5 Things Founders Need to Know When Zooming Investors During the Pandemic
Some of the rules and processes for pitching investors have changed. Some have remained the same. Make sure your pitch is perfect.
Like everything else, fundraising has dramatically transformed over the last year. At the beginning of the pandemic, the idea of investing in a founder we hadn’t met seemed farfetched. Twelve months later, we’ve invested in seven companies that we haven’t met physically.
The biggest difference is that fundraising processes — here in Europe and virtually everywhere else — have sped up. In this new reality, there’s no need to plan for travel, and the best entrepreneurs can squeeze in multiple partner meetings with VCs across the world on the same day. As geographical boundaries aren’t as important any longer, competition is also increasing. It’s now a truly global playing field.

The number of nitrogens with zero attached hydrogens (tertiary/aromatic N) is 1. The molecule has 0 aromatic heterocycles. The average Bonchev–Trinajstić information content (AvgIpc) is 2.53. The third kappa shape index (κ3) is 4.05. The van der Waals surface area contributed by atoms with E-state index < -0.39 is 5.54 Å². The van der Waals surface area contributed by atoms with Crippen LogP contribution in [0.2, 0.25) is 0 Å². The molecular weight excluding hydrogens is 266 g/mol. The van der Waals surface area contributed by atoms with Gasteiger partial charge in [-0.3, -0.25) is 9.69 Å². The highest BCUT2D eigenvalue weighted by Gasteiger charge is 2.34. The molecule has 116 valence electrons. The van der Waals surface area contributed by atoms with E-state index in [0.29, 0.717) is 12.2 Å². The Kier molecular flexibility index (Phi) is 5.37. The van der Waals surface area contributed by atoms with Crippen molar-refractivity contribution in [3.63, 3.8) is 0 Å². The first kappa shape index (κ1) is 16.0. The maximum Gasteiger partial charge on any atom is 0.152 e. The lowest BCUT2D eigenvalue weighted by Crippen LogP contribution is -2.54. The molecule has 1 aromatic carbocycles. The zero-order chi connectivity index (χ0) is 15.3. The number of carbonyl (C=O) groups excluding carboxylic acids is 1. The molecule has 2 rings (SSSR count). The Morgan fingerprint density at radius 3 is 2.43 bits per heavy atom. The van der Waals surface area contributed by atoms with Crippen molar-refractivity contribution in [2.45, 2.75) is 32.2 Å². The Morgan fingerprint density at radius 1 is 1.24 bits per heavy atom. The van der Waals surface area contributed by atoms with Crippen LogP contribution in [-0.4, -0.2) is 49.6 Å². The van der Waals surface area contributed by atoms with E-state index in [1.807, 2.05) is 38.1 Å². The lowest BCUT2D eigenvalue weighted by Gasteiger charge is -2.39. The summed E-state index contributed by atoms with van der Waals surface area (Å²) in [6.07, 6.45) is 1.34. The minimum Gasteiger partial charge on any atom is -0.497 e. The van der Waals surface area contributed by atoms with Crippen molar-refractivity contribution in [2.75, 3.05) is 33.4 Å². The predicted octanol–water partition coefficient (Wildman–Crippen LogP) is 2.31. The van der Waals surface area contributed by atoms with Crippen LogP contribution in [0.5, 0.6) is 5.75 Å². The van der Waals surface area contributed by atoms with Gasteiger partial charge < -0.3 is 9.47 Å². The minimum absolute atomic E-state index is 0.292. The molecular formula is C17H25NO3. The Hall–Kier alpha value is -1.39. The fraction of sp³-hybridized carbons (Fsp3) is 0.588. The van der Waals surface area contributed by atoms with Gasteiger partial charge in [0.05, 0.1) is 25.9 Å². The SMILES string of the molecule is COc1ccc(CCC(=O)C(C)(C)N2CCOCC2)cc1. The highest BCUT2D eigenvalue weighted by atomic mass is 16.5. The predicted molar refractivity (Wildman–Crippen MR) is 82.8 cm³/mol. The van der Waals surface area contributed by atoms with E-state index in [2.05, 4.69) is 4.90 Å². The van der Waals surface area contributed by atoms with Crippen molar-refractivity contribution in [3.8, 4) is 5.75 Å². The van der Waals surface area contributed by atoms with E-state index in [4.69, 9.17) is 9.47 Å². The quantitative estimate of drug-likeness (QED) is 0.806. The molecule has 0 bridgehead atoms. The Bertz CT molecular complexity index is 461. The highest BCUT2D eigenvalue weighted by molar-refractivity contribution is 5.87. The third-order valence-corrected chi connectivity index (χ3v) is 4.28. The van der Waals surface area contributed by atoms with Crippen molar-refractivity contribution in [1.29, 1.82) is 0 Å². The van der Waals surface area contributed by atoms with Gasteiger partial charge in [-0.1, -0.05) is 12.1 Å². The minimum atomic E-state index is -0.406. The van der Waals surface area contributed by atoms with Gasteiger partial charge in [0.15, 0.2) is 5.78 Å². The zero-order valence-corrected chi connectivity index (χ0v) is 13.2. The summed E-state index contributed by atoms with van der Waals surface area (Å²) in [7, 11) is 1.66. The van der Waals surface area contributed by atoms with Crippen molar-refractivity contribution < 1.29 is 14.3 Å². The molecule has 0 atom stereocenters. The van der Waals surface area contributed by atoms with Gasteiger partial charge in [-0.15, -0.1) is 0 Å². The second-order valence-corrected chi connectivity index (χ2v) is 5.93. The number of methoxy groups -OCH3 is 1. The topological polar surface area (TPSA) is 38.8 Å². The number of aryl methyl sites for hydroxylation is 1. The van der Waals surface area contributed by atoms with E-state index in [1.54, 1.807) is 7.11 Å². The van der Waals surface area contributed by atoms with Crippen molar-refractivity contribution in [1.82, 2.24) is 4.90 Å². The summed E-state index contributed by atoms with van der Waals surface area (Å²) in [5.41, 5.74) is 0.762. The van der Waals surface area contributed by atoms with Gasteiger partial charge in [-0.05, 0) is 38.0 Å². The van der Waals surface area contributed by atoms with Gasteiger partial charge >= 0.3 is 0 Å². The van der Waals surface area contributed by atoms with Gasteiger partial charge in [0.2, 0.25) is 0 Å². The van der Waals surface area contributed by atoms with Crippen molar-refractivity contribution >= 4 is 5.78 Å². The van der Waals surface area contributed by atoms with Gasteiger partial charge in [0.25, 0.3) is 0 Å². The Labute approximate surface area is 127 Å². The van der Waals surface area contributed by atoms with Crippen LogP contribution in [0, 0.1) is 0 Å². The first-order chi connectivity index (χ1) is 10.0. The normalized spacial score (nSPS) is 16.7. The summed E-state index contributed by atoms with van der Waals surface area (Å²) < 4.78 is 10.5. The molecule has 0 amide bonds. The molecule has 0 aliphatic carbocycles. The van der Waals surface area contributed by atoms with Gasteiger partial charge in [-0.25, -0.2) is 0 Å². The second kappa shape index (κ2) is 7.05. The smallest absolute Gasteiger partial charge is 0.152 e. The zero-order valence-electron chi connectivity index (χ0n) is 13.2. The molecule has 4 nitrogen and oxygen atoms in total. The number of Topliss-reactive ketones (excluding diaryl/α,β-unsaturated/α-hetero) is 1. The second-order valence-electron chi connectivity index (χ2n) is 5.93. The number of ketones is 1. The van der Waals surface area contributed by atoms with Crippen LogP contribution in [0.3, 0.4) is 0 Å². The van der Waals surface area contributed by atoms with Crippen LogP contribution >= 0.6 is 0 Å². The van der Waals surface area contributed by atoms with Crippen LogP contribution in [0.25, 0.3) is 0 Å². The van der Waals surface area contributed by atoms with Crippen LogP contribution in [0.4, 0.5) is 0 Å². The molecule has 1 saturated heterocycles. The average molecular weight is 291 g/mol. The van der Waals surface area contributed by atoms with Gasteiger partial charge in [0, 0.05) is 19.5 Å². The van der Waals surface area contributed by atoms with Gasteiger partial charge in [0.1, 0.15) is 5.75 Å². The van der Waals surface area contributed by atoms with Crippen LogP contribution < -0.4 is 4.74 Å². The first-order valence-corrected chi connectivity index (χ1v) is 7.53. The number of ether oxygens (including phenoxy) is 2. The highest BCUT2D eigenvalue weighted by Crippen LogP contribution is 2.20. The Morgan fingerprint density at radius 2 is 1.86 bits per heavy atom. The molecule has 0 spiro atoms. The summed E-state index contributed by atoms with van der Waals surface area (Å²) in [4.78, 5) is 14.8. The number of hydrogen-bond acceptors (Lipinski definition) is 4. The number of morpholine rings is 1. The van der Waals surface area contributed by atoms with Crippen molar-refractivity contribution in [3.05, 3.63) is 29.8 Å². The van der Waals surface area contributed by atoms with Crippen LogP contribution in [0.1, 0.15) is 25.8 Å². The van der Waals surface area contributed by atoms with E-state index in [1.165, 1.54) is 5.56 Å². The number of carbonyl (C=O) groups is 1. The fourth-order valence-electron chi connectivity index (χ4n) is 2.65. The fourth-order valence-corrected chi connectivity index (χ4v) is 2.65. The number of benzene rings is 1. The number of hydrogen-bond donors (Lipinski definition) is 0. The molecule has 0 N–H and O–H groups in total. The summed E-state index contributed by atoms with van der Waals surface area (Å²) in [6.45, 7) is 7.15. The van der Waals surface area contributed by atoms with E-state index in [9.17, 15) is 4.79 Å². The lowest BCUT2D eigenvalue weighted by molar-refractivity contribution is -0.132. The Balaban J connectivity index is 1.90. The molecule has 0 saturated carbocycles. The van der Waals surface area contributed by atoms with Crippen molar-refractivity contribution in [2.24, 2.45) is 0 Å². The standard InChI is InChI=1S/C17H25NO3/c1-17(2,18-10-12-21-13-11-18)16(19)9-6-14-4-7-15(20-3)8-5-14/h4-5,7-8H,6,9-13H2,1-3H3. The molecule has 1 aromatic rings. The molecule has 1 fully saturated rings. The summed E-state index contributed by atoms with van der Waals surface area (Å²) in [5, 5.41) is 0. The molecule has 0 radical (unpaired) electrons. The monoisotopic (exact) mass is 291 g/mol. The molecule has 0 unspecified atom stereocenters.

With this in mind, here are some learnings and tips from the previous year Zooming. Let’s get going (by the way, you’re on mute).
1. Take time to present your team and build rapport.
A big part of being a VC is getting a feel for you as a founder. This is even more important if you are raising a Pre-Seed or Seed round, when there’s not that much concrete to go on. Still, many founders are so excited to present their vision, product, or technology, they get going and then only briefly go through the team way down on Slide 23.
A great idea is worthless without a stellar founding team. Dedicate a significant portion of the meeting (preferably in the beginning) to the team. Present the people who are in the room, how you met, why you’re tackling this problem (I love origin stories), and the extended team. Present it with a clear narrative of how it all comes together and make sure to address a few key questions: how will this win in the future? Why is this the team to do it? And how big can it become?
2. Remember the VC on the other side of the screen.